Gerlain stood straight and put her hands on her hips. “So, that accent.” She spoke with an accusing slant. “It’s Jewish then. If I’m being honest, it is doesn’t sound right to me. Something…just seems…strange.” and Gerlain’s eyes turned quite deliberately to the strange cradle next to the telescope, then back to Mrs. Leibowitz.
“What are you,” Mrs. Leibowitz said, looking Gerlain up and down, “‘good cop, bad cop’ in one? You schizophrenic? Are you the bad cop now?” She was on her feet, coming forward. She arrived in front of Gerlain and stared up at her while Zog marvelled – both at the coming together of such forces as Gerlain and Mother, and at the sheer sexual potency of Gerlain and her chewing, and then he attempted some words of his own…
“All these questions, questions, questions. Pah!” barked Mrs Leibowitz, “and in my own house. What is it now, my accent is from no place too? What you think I have no nationality? Again with coming from nowhere? Maybe you should be so lucky as to come where you tell me I don’t come from. In the old country people…know…um…things….” had she run out of things to say?
“Look, Mother-.” Said Zog.
“Forget about it!” said his mother, followed by, “I, I think I need to lie down.”
Mother look, just-.
In a not entirely convincing woozy haze, she added, “I’m sure you are a brain surgeon. You have that look.”
“MOTHER!”
“Shouting at his mother he is now.”
Zog chuckled, said “shhhhh!” and “I’ve been trying to tell you…she knows,”
“knows?”
“…look…just, WATCH.” A pointing finger came with this command. That a boy should point this way at his mother! Mother became quiet, her mouth closed and her eyes almost frozen open. This ‘silent’ face was entirely sarcastic – a rebellious conformity.
Mother would have discontinued the silence a second or two later – to give him a mouthful about how little she is ever allowed to speak… but her face did not move, nor did her mouth unzip. She had become distracted by Gerlain, who made the sound of something large and gloopy falling down a drainpipe forcing the air through it, so it sounded like a big flute in a small bathroom. This sound effect and what was to follow, caused his mother’s face to become much less mobile.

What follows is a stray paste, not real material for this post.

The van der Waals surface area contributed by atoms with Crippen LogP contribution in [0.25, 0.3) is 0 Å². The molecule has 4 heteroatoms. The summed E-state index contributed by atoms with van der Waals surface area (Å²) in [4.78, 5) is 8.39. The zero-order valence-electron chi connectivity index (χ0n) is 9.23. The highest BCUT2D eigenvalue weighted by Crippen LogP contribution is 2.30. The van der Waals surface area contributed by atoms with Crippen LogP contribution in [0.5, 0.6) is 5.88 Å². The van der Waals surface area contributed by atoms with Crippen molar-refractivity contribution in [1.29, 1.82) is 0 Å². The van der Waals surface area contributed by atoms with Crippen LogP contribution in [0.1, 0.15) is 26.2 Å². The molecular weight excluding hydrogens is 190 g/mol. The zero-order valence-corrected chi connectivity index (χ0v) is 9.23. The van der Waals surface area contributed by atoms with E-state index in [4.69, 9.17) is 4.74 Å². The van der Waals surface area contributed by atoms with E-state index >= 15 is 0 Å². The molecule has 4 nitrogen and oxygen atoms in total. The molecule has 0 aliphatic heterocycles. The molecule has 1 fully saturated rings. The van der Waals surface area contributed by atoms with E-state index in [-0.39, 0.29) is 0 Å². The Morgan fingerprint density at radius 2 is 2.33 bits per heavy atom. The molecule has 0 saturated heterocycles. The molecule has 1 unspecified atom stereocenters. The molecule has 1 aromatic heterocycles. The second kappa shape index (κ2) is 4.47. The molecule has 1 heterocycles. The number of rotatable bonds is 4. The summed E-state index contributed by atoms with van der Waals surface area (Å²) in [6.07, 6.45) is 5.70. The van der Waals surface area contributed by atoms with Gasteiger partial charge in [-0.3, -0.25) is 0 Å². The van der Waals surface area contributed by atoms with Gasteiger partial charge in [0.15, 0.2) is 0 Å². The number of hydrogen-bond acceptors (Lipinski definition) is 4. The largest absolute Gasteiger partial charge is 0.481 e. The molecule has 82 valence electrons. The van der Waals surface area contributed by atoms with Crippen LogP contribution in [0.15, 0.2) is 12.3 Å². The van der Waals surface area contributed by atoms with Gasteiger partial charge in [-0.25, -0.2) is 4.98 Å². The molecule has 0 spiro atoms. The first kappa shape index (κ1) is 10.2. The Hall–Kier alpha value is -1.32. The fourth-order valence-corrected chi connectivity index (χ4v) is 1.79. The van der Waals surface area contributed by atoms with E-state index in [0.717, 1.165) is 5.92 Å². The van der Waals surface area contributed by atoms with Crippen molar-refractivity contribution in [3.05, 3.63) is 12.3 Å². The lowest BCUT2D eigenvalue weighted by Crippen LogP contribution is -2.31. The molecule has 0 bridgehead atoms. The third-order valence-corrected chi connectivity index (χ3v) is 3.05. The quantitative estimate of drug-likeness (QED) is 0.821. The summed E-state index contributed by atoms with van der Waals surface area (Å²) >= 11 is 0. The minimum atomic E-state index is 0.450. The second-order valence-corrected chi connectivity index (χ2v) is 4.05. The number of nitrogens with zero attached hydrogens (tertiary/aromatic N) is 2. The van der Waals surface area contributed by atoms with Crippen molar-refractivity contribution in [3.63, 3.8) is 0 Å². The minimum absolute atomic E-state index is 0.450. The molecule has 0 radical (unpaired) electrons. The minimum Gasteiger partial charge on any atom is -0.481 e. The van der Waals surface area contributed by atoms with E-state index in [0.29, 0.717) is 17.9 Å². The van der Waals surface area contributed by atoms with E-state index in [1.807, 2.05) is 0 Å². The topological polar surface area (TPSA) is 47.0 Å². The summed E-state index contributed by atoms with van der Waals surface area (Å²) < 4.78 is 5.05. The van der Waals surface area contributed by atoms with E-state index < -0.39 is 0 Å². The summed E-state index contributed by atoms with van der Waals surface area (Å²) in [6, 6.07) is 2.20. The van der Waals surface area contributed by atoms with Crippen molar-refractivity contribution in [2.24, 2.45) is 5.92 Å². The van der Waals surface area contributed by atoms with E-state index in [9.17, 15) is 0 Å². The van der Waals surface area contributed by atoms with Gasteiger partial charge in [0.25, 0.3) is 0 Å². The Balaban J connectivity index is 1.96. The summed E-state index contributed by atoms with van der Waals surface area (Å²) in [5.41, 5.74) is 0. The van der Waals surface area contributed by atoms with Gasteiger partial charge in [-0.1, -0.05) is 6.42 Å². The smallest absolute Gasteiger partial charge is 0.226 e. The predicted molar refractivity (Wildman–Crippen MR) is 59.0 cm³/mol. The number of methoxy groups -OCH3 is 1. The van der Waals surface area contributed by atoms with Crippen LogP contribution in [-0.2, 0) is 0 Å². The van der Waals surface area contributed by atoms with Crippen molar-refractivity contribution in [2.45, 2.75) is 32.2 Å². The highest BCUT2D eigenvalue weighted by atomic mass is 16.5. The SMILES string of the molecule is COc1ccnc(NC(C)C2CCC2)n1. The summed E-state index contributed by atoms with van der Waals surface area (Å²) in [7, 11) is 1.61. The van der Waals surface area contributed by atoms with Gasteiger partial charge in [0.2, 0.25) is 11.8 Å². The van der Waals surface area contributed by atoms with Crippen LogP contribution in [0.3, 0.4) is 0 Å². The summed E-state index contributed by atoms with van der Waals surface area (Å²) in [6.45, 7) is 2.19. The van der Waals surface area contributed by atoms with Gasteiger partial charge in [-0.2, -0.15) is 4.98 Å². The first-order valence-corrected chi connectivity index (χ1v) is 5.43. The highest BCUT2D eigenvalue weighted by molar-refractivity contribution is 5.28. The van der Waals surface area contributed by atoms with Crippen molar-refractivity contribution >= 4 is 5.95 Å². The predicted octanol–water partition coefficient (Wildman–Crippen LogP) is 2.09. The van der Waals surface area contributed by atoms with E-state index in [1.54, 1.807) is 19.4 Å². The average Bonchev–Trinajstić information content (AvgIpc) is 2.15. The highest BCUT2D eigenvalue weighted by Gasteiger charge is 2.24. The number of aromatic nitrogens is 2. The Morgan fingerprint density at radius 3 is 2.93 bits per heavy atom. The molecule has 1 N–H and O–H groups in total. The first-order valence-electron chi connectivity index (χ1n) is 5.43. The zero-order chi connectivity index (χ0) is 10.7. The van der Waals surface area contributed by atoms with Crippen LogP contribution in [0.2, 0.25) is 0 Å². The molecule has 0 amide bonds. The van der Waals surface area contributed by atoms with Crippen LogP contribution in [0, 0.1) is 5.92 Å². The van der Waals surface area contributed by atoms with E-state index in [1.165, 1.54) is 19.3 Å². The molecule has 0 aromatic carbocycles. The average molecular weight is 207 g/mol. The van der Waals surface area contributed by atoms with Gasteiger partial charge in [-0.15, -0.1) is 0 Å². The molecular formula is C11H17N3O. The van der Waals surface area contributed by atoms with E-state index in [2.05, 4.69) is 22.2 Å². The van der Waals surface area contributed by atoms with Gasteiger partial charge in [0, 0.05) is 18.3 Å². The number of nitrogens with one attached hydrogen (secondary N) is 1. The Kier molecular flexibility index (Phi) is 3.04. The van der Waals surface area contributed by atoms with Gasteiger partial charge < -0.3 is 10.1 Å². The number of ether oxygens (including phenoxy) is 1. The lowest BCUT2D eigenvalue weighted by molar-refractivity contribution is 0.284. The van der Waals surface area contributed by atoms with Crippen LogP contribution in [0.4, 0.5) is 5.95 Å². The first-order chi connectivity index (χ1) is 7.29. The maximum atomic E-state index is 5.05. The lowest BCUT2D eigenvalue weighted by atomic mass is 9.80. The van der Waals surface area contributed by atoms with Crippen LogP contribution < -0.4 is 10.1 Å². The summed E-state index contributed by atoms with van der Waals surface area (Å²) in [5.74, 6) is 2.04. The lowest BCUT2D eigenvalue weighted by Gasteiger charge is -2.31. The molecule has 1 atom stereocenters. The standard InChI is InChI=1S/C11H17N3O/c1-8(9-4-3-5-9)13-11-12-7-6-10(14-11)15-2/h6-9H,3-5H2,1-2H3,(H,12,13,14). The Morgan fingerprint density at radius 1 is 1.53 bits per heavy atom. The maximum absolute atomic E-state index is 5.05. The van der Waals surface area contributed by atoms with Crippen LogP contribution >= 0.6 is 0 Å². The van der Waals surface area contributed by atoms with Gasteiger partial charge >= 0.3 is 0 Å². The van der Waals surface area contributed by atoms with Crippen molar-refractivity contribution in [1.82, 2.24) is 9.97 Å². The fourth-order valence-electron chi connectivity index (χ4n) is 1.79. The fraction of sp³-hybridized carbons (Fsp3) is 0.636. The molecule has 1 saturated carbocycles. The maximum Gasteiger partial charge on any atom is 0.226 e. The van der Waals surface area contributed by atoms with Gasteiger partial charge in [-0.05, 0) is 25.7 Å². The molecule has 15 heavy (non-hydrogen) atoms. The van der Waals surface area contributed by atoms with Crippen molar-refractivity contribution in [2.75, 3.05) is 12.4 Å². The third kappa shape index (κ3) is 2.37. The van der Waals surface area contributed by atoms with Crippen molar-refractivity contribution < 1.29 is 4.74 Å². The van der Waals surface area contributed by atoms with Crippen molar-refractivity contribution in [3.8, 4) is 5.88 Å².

The noise was the first of many noises that Gerlain produced over the next minute and twenty-seven seconds. Most of the noises, to begin with at least, were of this ‘gloop down a drainpipe’ variety but there was also a smattering of ‘humus hitting wet dough’, some stretching squeaky rubber balloon noises, some moaning (a combination of hauntingly demonic and tetchy) and a final plop.
As interesting as the sounds may have been, it was their generation that took centre stage.
During what can only really be described as a ‘transmogrification’, Gerlain’s mouth, though still a mouth in terms of functionality, we suppose, had projected forward nearly two feet as though a giant finger had grown out of her face. The back of the head had then grown a kind of a counter weight – a bulbous blue baboon bum of a thing – so that the whole thing – one could no longer call it a head – balanced upon the neck like a fat seesaw.
The shoulders then rose up until they were much higher than the former head and then crept – grew – across and over it until they met, and fused, leaving it some way down the body. The simplest way to describe the overall first impression of the transmogrified Gerlain, would be to suggest you imagine perhaps fifteen or so sausages in a variety of garish colours arranged quite randomly on top of each other. The final plop, had been the evacuation of something from inside what had been the back of Gerlain’s head, to outside. It hung and swung there like a set of enormous goat teats.
At the end of the process, Gerlain through some reformed version of a mouth, said, “Tada!”